It applies to almost all applications that the image must have optimum sharpness in order to achieve the best inspection results. Due to fixed mechanic defaults, the working distance between optics and part is fixed and the focusing must only be carried out once.
Prerequisites for sharp images
- correct focusing of the optics
- high optic quality (and few optical errors) of the lens to be able to resolve finest structures with a contrast and richness of detail as high as possible
- suitable camera sensor with sufficiently high resolution and dynamic image response
- sufficient object contrast which can be optimised by clever lighting techniques
This chapter will mainly explain the correct focusing of the lens.
Correct manual focusing and determining the depth of field
In many cases the user will turn the lens back and forth several times by means of the focus ring in order to roughly determine the correct centre position for the image sharpness. Then he/she will probably stop down in order to achieve sufficient depth of field for a uniformly sharp image.
But how do you focus a certain point exactly? For this purpose, the aperture is first opened completely, however, the image would be far too bright in this way. Correct this by reducing the lighting intensity or by reducing the exposure time of the camera. In this setup, the depth of field is at the minimum and only a very small extent in Z-direction appears sharp to the user. Now focus exactly on the inspection area which appears to be especially important (or which is exactly in between the inspection features to be captured). Then it is common to stop down again and re-adapt the intensity of the lighting (or the exposure time).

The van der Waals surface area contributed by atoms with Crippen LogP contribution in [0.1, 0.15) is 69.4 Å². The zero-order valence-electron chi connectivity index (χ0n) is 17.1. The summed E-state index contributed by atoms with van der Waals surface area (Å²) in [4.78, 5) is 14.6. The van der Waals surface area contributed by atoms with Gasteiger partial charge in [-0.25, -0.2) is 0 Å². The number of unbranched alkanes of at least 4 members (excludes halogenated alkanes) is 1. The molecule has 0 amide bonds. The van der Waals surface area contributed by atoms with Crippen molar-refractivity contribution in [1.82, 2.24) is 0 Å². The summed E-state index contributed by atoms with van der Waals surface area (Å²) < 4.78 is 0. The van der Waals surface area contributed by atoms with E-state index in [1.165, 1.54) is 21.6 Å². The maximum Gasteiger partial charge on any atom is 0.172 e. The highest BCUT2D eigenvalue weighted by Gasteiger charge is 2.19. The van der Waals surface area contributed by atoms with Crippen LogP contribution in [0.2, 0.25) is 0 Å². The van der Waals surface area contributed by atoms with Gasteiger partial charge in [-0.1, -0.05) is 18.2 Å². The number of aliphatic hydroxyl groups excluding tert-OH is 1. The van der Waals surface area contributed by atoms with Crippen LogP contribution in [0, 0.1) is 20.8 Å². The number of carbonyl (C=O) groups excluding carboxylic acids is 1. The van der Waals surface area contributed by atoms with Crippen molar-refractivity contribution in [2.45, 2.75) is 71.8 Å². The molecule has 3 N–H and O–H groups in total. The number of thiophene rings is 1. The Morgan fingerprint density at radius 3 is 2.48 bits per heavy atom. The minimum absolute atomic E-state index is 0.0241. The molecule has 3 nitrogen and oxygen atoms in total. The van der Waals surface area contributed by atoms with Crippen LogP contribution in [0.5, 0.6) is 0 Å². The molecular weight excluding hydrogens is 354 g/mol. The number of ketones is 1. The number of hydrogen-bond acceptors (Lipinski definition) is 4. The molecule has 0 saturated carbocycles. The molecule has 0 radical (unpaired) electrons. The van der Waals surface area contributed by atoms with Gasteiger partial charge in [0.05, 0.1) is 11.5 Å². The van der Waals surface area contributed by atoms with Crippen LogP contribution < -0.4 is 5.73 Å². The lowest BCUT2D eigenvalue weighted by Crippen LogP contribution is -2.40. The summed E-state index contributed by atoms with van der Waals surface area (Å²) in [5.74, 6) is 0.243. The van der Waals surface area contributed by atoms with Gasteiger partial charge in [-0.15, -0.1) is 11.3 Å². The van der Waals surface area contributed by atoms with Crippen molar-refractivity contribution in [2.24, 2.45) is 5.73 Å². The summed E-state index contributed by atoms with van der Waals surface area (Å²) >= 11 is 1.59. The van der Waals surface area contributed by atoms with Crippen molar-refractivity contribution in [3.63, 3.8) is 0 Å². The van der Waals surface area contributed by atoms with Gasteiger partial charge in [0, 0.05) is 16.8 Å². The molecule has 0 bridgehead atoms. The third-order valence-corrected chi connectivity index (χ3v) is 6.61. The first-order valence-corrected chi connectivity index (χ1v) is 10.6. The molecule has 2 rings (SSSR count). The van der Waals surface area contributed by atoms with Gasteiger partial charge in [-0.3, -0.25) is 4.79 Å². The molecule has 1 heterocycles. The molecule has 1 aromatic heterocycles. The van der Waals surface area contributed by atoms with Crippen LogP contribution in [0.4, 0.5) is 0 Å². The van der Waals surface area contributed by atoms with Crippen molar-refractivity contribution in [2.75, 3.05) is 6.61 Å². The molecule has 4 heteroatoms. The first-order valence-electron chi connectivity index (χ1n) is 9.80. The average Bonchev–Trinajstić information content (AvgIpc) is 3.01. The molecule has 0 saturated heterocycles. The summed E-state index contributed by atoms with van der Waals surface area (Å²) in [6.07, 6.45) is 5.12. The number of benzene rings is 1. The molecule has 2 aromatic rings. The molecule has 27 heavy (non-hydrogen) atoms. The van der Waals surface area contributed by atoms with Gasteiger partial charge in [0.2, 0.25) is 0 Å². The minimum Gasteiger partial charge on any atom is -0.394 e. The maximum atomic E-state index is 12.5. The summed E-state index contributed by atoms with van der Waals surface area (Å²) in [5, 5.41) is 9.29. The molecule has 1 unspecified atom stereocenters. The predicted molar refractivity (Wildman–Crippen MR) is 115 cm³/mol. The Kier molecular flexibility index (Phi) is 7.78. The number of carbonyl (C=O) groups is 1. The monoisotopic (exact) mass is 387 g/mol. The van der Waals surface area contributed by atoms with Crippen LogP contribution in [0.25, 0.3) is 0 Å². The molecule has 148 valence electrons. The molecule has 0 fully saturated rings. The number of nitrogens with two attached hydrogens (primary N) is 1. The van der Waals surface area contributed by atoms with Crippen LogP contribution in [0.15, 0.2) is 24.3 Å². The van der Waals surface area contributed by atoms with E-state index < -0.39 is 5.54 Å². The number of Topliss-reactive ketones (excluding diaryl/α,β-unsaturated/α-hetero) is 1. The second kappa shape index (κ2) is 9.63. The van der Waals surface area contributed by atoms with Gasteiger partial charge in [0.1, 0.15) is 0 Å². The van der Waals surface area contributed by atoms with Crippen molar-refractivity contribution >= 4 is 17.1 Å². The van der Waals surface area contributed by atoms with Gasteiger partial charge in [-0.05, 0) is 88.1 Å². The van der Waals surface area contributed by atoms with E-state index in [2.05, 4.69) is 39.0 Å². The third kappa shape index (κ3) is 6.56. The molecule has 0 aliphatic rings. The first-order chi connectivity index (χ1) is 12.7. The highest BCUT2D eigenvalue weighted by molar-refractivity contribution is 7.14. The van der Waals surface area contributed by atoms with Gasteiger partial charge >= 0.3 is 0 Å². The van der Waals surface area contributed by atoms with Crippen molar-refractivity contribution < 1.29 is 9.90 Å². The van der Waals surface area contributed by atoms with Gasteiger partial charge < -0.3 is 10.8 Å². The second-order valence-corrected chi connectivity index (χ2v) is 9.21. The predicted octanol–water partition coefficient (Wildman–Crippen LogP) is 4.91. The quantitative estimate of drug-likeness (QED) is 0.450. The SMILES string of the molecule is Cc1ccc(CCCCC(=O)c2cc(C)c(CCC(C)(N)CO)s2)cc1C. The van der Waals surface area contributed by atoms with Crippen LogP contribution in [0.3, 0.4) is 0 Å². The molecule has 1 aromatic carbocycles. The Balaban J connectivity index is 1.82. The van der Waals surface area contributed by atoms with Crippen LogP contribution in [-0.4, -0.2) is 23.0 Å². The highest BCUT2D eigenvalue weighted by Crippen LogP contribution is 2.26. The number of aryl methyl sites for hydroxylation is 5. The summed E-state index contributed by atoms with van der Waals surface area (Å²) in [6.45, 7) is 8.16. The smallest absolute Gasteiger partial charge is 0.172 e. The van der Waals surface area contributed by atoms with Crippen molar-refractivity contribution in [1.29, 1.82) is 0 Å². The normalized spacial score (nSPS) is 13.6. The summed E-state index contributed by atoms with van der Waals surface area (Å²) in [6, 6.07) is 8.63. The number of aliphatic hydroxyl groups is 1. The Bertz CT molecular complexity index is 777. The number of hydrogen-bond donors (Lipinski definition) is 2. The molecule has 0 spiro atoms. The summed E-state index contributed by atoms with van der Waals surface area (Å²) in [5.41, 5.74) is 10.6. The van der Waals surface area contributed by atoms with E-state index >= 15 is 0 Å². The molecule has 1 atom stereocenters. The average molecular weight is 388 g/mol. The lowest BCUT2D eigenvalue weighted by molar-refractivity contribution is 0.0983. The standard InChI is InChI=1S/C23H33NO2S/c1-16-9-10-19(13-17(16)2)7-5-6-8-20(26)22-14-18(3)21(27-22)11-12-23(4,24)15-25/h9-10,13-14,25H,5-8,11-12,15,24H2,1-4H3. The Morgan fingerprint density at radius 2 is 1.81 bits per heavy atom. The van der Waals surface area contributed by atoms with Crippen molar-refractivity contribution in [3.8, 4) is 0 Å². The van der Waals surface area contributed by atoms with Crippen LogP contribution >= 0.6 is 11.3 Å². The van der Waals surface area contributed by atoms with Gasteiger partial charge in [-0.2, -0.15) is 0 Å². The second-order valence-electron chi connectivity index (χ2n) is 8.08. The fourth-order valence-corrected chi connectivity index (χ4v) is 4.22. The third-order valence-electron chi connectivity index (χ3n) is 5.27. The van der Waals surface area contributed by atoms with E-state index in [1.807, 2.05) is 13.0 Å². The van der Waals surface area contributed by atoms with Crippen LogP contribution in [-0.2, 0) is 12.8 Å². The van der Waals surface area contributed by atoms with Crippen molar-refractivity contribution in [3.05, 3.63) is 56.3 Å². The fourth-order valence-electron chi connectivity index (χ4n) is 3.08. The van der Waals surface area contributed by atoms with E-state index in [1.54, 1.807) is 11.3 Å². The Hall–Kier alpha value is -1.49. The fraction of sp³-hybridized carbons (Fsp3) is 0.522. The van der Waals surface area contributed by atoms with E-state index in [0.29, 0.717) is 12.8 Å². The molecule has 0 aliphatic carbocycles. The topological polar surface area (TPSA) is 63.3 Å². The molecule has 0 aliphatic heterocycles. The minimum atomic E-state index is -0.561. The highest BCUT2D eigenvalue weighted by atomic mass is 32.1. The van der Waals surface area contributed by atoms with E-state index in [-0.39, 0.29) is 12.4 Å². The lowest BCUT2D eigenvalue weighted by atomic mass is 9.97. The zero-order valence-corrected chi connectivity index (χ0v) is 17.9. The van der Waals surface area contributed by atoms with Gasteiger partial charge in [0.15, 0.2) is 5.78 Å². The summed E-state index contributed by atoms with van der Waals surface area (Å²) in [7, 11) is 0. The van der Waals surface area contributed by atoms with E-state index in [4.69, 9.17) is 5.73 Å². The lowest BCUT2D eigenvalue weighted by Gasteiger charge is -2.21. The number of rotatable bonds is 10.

The depth of field area is now so large that height differences in the part feed can no longer result in blurred images:
Depth of field
However, you must observe that, in case of entocentric lenses, the changed working distance leads to a change in scale and the measuring result can be smaller or larger!
Correct focusing by means of software
By means of simple standards tools, the image processor can determine the image sharpness. A sharp image is characterised by an image contrast at the object edges.
A simple bar pattern with black-and-white stripes helps for this purpose. Use an edge scanning in order to count the edges or a measuring tool from your image processing tool set. Now pull the test distance precisely vertical to the bar edge (from left to right) and observe the gradient of the edges in the gradient graph.
The gradient of the brightness profile (read curve in the diagrams) is all the larger, the fewer pixels are needed for the change from bright to dark (or vice versa).Another method is the use of an extensively scanning intensity tool which provides pixel statistics values and a histogram.
Watch a small image area with a pattern structure. The grey scale histogram for a sharp picture has larger minimum and maximum values and a larger standard variance than that of a blurred image. The average value of the shades of grey, however, does not vary.
Attention: the maximum value of such functions depends on the image content and the general image brightness. Please also observe that there is no overexposure in the inspection tool area which destroys shades of grey.
Please use such software methods to check whether all object planes to be spatially detected are correctly focused and whether the depth of field is sufficient for your measuring application.Tip:
Further information on correct focusing of optics can be found in the download area "Service > Documents" of this website.